December 7, 2022

Three Reasons for Investors to be Thankful This Year

Three Reasons For Investors To Be Thankful This Year
You might have to dig a little deep in 2022 but we found some things outside of football and nice fall weather to be thankful for. 
Saying it’s been kind of a rough year might be the understatement of the century. It has been a rough year in the markets.
But there are a couple of things we can focus on, and it seems we’ve started to see things come back a little. 

In a year when we’ve been fighting inflation, the feeling on the street is just overwhelmingly negative. All of these things can feel like a crisis. The US economic market has endured countless crises but it continues to grow and flourish and the markets are humming along with it.

The Long-Term Stock Market

Here is a great chart on stock performance since the great depression. Some of the things to highlight since 1928, almost 100 years ago,  is the resilience of the stock market. We’re starting to see some of that in the last couple of months here.
This chart shows:
  • the tech bubble crash
  • Black Monday 1989 
  • The stagflation of the seventy
  • The Cuban missile crisis
  • The Vietnam war
  • World war 2
2 Stock 2

All these things felt like the end of the world at the time.  Well, the end of the financial world, anyway. There are a lot of events that didn’t make the chart. Yet the stock market still continues to grow.

So,  a little inflation and supply chain issues and stuff coming out of the pandemic seems pretty important right now but probably will be a blip in the chart in the future.

Thinking beyond the stock market in general, and thinking about life, there are always bad things that are going on and oftentimes we fail to put them into perspective. 

If you think of all of the great things that have happened in the last five to 10 years, it’s really a remarkable time that we live in. 

Thinking about the stock market in the long term, we are not so worried and we don’t tend to focus on the bad of what’s happening right now at this moment.

Record Low Unemployment

Despite concerns about the economy, the unemployment rate, which underpins that economy and keeps money in people’s pockets, is still at record lows.  We’ve got a 3.7% unemployment rate. How bad can a recession be if everybody still has a job?
The definition of a recession is when your neighbor loses his job. A depression is when you lose yours. So far, very few net people have lost their job. 

There have been quite a few layoff announcements out in Silicon Valley. A lot of tech companies are laying people off. But the net numbers as of this morning show the creation of another 200000+ jobs in October.

It is remarkable that despite inflation and companies tightening their workforce, we haven’t seen things change in terms of unemployment rates and unemployment in general.   

According to The Wall Street Journal, it looks like we have a 5.1% wage growth. So,  not only are people continuing to hold onto their jobs but they’re also getting a decent raise. Keep in mind,  inflation over that same timeframe was in the 8-9% range, but it takes some of the sting out.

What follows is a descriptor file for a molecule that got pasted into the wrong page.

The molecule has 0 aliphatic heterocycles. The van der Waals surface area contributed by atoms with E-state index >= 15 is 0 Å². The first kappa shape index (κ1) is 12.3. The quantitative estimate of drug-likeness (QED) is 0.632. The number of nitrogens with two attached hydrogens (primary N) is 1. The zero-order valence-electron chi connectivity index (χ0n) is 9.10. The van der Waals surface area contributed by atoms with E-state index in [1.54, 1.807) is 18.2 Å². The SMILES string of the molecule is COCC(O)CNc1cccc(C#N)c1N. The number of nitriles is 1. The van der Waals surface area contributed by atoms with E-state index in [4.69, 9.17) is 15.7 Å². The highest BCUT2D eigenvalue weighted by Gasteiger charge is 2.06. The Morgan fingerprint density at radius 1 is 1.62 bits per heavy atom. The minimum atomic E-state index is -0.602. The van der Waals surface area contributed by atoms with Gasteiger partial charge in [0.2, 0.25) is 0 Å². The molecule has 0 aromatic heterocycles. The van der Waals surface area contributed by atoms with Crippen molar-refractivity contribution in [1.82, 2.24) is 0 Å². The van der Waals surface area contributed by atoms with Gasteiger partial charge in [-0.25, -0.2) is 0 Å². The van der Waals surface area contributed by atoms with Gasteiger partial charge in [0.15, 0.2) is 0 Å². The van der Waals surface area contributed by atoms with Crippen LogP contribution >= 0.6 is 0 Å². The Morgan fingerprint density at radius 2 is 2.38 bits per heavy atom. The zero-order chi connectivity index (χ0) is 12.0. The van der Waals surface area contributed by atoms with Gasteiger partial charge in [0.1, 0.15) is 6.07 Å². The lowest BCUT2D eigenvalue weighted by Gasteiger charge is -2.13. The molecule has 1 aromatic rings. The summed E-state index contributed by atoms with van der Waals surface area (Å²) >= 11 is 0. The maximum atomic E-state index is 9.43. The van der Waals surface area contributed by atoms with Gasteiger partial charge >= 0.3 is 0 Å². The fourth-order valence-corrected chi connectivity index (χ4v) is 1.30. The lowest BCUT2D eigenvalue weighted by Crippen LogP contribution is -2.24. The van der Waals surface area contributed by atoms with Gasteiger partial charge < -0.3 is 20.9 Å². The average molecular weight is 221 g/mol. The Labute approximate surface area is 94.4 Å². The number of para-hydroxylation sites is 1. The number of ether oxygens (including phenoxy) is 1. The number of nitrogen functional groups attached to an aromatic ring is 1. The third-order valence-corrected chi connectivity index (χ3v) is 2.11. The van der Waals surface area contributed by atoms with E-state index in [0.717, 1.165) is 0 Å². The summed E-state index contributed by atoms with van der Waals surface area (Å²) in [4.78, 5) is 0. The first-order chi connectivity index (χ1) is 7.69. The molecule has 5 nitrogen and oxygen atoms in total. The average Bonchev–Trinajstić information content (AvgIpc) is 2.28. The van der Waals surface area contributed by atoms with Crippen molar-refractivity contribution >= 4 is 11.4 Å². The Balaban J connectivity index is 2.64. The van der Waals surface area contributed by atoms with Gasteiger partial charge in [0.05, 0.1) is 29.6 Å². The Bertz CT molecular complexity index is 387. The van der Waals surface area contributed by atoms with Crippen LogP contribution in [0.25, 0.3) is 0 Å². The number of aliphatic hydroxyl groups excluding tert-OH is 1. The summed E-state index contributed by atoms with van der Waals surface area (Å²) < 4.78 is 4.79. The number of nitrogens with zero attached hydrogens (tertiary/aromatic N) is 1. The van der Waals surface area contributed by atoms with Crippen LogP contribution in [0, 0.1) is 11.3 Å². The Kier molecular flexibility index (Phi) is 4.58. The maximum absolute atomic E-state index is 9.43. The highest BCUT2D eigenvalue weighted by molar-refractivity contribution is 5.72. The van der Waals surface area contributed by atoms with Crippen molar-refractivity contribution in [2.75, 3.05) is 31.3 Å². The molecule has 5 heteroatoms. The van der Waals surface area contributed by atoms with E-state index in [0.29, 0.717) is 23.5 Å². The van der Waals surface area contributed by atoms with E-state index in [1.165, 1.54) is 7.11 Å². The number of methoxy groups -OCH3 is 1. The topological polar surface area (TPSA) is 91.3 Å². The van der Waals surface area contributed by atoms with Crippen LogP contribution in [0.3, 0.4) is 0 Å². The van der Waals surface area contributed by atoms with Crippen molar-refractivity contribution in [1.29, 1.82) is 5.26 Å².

Another thing to keep in mind regarding the tech jobs, some of the pundits have put it out there that really what happened was during
the pandemic many companies overhired because they were worried about having capacity as more activity moved online. 
Now things are reverting to normal as far as that goes so we’ll see how it plays out. It sounds like it’s almost more of a cyclical thing that happens in tech

Fixed Income

With higher interest rates the bond market has come down a bit. There’s actually income in fixed income these days. Imagine that right? Not only income and fixed income,  but we’ve also seen cash savings rates get a little bit of rate of return as well.

I like using the analogy of eating vegetables when you’re a kid. They’re gross, but all those vitamins should make you a healthy adult. The same kind of things going on in fixed income where you don’t like those losses that you have holding those bonds. However, as those bonds mature and you buy bonds at a higher interest rate your portfolio is going to be that much stronger. That’s what we’re seeing happen here.
The hard part for most of our investors when it comes to this point is that it’s all happening inside of a fund. You don’t own the individual bond so you don’t see them mature. You don’t see the old one-and-a-half percent bond that’s been around for five or six years mature and those proceeds get invested in a new bond that’s maybe yielding 4% now. That’s all happening behind the scenes. But it’s going to prop up
those bond funds.

Another thing that’s been extremely hurtful is that at the same time the bond market interest rates are rising bond prices are going down. 
The stock market is also down. 

Not only do you need to eat your vegetables,  but you got to go to bed early too and get that extra rest. 


In a topsy-turvy crazy year, it’s certainly not been as much fun to be on our side of the desks trying to explain what’s going on. We continue to help people keep their faith in investment strategies and what’s going on in the world. A couple of silver linings to think about is to remember you’re a long-term investor.  Some things that are going on aren’t great in the short run but are going to make the longer-term returns that much better.
So keep the faith,  keep invested, and remember that your goal is right. Don’t lose sight of the cumulation of a lot of lessons learned along the way and focus on the long-term four or five years from now – not six months from now.
If you have something that you’re thankful for that you want to share feel free to shoot us an email at 

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